Another opportunity to incorporate livability considerations at the project development stage is to reconsider legacy or construction-ready projects that may have been on the books for several years, or even decades, but have not been revaluated against community livability goals. New roadways, new bridges, new transit capital investments and other large scale projects are often delayed due to funding shortfalls or other factors and can sit on the shelf for years. The perception is often that too many resources, time, and political energy have already been invested to go back and re-evaluate the need or scope of the project. However, the context for transportation decisionmaking may have changed since the project was developed. The emphasis on livability factors, the need to obtain multiple benefits from investments in aging infrastructure, and long term transportation funding challenges can require that planners re-evaluate projects to ensure that they still align with the community vision, or can be modified to incorporate additional livability factors.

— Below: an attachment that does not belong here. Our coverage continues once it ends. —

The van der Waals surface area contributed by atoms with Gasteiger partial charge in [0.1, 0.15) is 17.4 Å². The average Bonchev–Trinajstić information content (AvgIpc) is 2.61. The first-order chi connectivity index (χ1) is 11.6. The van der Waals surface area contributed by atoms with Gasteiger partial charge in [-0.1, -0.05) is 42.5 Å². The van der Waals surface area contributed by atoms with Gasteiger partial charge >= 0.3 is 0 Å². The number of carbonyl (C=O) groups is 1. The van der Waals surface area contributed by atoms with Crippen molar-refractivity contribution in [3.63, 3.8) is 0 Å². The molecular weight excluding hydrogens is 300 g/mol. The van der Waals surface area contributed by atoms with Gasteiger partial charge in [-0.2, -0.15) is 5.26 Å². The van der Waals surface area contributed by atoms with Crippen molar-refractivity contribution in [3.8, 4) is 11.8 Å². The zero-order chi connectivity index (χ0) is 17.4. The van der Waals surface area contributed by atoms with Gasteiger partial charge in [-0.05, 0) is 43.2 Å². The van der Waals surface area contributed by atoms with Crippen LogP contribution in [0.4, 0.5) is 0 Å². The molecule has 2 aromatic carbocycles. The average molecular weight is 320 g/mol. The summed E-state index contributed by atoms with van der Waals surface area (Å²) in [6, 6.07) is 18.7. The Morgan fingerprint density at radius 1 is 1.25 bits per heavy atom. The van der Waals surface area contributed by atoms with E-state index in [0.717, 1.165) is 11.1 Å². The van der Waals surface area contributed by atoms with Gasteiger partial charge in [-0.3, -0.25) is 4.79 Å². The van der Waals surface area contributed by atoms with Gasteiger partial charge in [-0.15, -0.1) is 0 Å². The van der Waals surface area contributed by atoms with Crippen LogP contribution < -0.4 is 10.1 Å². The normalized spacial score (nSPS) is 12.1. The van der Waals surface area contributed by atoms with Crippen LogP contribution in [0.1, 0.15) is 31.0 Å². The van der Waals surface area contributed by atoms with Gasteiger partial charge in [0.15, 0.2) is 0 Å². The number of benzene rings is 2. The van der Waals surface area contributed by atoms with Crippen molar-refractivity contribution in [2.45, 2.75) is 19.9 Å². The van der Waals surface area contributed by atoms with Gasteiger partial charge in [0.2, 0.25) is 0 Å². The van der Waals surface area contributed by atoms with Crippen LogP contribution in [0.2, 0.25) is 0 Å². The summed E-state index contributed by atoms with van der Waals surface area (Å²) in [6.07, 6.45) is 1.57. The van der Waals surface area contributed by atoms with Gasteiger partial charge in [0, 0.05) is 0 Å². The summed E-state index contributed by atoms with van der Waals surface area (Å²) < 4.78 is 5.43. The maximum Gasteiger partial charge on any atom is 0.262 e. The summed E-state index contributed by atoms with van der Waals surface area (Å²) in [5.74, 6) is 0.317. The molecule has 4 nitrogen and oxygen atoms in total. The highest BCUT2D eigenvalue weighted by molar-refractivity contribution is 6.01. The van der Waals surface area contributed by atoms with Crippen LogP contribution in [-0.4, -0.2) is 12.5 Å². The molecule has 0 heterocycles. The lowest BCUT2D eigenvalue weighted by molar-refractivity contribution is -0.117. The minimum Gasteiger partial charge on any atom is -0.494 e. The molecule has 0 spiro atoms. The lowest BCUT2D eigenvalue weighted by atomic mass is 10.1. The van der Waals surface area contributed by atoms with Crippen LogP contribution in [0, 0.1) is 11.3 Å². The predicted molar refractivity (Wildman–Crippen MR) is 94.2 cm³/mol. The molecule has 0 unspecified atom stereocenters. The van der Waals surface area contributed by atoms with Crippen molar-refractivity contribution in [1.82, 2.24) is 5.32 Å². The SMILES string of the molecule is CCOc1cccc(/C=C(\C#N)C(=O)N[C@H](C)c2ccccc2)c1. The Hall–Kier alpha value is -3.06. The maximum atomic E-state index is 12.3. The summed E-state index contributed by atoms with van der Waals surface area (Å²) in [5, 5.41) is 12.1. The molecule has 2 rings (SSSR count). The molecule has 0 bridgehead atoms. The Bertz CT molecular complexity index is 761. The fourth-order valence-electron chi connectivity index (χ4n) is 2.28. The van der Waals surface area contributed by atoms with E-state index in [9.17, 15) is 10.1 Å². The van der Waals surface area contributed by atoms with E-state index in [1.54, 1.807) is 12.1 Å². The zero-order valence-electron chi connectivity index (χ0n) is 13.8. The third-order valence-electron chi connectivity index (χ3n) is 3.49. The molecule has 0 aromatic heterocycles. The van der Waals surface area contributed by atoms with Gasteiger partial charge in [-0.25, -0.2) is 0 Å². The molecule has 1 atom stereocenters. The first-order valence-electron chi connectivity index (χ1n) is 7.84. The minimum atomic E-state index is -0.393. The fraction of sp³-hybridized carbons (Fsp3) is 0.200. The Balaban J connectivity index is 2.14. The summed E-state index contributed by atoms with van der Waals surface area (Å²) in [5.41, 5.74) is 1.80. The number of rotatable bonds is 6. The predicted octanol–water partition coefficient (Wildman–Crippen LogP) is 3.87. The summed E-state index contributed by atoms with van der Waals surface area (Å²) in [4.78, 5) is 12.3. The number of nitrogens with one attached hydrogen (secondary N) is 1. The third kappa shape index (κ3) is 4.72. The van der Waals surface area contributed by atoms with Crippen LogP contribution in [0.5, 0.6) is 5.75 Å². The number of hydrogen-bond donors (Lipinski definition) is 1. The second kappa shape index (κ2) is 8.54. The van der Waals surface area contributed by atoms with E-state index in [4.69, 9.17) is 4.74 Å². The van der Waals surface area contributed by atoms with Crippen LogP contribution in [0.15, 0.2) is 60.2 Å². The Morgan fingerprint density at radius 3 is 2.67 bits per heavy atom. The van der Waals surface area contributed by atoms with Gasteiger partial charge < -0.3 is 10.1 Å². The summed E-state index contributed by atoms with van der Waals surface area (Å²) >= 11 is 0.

This re-evaluation step can also help to identify smaller scale, cost-effective modifications (e.g. streetscape improvements to enhance walkability) for projects that can have big impacts on livable community goals. The project development stage can be an opportunity to incorporate new elements into project designs. Conversely, it is also important at this stage to make sure that smaller scale elements such as incorporating bike lanes or landscaping to enhance the pedestrian environment are not removed from the final design of a roadway project in an effort to cut costs. These types of infrastructure elements provide added benefits relative to livable community goals.